The mechanism achieving this last-mentioned effect has a release button 28 attached to a shaft 28a mounted outside the hole 17 in such a way that it enters the hole when the button is moved inward unless there is a table leg in the hole; a cam 28!), mounted on the shaft,'and a pivot bar 29, mounted at a pivot 29a. The bar 29 is attached to the member 26 at the opposite side of the pivot 29a. Normally when the button 28 is moved forward the shaft 28a moves inward, moving the cam 28b inward and causing the bar 29 to swing about the pivot 29a to raise the member 26 out of engagement with the member 25. However, when a table leg is in the hole, this action is prevented.
From the above description, it will be seen that the reclining adjustment mechanism is reduced to a minimum of parts for simplicity of manufacture and use; and for dependability and consequent minimizing of maintenance, the rotatable mounting on the tube provides the comfort of a rocking chair in a minimum of space. The brackets 21 provide chair legs which are simple to make and install and adjustable to fit any kind of tie-down fitting. The length of tube 23 can be varied to accommodate any number of seats, making it possible to use any available space with maximum efilciency. The provision that the seat reclining button is inoperative when table legs are inserted in the sockets 17 minimizes the danger of spilling from the table.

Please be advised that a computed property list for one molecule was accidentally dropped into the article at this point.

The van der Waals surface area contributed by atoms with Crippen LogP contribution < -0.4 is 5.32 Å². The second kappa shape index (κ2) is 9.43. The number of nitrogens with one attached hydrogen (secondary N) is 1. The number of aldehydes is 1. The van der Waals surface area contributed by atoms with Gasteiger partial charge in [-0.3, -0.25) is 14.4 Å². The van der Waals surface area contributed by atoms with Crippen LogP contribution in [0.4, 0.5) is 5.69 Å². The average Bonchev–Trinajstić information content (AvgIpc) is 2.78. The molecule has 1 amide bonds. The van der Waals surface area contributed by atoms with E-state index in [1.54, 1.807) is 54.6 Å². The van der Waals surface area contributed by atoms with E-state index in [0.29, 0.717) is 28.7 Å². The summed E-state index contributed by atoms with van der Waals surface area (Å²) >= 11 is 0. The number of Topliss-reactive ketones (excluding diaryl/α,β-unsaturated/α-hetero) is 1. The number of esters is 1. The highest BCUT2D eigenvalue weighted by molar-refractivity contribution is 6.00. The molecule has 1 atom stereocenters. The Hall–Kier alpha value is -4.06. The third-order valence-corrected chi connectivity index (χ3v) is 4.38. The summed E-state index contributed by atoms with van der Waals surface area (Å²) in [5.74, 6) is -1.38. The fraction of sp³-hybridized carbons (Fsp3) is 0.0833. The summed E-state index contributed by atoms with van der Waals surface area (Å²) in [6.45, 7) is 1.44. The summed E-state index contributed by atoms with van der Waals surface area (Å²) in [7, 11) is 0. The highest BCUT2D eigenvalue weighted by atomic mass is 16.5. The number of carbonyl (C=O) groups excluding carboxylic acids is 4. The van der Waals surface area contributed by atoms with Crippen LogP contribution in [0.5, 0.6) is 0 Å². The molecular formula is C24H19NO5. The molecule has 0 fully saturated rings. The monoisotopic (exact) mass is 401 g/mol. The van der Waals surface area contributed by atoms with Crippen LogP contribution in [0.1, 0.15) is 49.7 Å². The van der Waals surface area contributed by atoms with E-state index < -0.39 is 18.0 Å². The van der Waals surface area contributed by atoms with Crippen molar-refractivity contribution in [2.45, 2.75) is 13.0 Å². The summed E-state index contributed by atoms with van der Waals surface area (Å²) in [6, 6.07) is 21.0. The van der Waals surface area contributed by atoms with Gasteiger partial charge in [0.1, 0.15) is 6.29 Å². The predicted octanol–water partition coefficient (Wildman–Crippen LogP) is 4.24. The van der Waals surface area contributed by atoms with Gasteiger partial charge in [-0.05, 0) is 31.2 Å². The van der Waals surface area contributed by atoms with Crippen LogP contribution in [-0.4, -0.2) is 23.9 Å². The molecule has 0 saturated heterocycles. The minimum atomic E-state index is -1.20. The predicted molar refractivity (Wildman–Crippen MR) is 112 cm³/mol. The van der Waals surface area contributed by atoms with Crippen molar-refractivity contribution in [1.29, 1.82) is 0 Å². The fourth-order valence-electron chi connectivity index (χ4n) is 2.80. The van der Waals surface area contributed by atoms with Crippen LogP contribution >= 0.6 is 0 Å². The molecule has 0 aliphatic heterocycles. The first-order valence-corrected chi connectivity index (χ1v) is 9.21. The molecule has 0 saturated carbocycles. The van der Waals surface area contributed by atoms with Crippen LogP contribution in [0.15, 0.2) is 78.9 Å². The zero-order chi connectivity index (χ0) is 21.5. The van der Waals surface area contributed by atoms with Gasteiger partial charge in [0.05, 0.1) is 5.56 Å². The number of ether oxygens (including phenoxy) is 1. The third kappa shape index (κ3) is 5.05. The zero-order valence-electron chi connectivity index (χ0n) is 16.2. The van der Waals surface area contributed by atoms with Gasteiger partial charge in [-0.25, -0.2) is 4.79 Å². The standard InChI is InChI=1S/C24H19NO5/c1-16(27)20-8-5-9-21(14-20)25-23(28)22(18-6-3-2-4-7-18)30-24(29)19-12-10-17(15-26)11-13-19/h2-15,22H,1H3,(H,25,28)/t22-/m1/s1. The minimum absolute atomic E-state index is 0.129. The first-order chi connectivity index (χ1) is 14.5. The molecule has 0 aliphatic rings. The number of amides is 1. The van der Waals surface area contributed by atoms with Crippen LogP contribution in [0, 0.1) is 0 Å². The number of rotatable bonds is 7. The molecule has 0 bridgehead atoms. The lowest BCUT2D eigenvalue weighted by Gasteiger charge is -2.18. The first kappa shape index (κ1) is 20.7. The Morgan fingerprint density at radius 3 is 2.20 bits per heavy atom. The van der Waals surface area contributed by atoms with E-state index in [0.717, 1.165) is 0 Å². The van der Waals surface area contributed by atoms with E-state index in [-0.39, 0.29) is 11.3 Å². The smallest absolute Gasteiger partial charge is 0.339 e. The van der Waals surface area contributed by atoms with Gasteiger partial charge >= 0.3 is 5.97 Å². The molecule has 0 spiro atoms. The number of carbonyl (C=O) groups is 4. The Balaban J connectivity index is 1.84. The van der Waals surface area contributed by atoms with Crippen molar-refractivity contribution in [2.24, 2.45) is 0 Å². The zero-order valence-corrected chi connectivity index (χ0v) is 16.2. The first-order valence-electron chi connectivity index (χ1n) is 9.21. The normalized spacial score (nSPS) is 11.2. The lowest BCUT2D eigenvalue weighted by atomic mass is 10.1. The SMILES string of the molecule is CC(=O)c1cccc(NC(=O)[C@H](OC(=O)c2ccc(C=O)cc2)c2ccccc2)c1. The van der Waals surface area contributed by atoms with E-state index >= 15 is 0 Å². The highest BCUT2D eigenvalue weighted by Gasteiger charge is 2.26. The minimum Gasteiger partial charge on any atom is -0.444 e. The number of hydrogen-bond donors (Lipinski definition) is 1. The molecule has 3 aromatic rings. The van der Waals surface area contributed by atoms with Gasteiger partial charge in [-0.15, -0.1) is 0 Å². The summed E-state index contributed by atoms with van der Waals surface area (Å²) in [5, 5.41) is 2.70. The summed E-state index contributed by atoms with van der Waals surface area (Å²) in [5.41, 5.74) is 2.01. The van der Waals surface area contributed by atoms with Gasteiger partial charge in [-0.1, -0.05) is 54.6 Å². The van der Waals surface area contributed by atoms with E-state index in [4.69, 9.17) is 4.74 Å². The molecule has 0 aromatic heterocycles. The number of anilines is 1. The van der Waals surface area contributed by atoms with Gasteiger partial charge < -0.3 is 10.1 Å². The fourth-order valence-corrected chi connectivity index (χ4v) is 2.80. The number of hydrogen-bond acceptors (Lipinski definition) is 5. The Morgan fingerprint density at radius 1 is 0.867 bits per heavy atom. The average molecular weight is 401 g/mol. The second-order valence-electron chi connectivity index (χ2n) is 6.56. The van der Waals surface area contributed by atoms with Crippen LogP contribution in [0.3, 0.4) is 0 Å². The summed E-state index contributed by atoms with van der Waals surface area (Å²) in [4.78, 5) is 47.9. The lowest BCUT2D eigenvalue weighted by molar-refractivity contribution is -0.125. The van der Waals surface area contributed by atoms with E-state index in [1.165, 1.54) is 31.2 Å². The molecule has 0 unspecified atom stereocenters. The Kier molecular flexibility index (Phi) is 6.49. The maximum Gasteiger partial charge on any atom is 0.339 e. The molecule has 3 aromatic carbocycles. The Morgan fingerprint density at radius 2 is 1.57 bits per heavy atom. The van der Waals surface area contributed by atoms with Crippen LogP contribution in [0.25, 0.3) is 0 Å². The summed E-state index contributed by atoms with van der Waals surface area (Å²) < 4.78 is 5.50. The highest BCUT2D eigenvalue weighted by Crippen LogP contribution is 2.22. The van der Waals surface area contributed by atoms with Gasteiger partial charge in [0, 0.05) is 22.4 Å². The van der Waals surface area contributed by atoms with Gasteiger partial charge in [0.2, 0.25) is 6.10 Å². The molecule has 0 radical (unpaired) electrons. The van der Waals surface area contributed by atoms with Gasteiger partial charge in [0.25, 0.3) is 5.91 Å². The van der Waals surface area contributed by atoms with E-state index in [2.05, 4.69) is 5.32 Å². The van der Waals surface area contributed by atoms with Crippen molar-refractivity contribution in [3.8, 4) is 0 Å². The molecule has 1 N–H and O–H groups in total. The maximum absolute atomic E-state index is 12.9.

The headrest 31 is mounted on rods 32. The rods 32 are mounted telescopically in the vertical bracing 13 so that they can be raised and lowered to adjust the hei ht of the headrest and can even be removed if desired. In the lower end portion of each rod 32 is a spring loaded ball bearing capable of coacting with any of a series of ball bearing seats 33 in the bracing 13 to hold the rod at a selected height. Mounted on the upper end of each rod 32 is a hard rubber sleeve 34 to which the headrest is rotatably attached by mounting brackets 35 to enable the headrest to be revolved about a horizontal axis. The sleeve 34 and the mounting brackets 35 are held together tightly enough to provide friction in order to hold the headrest in any selected position to which it is rotated. It has been found that a hard rubber sleeve provides greater friction with a metal bracket than a metal sleeve does.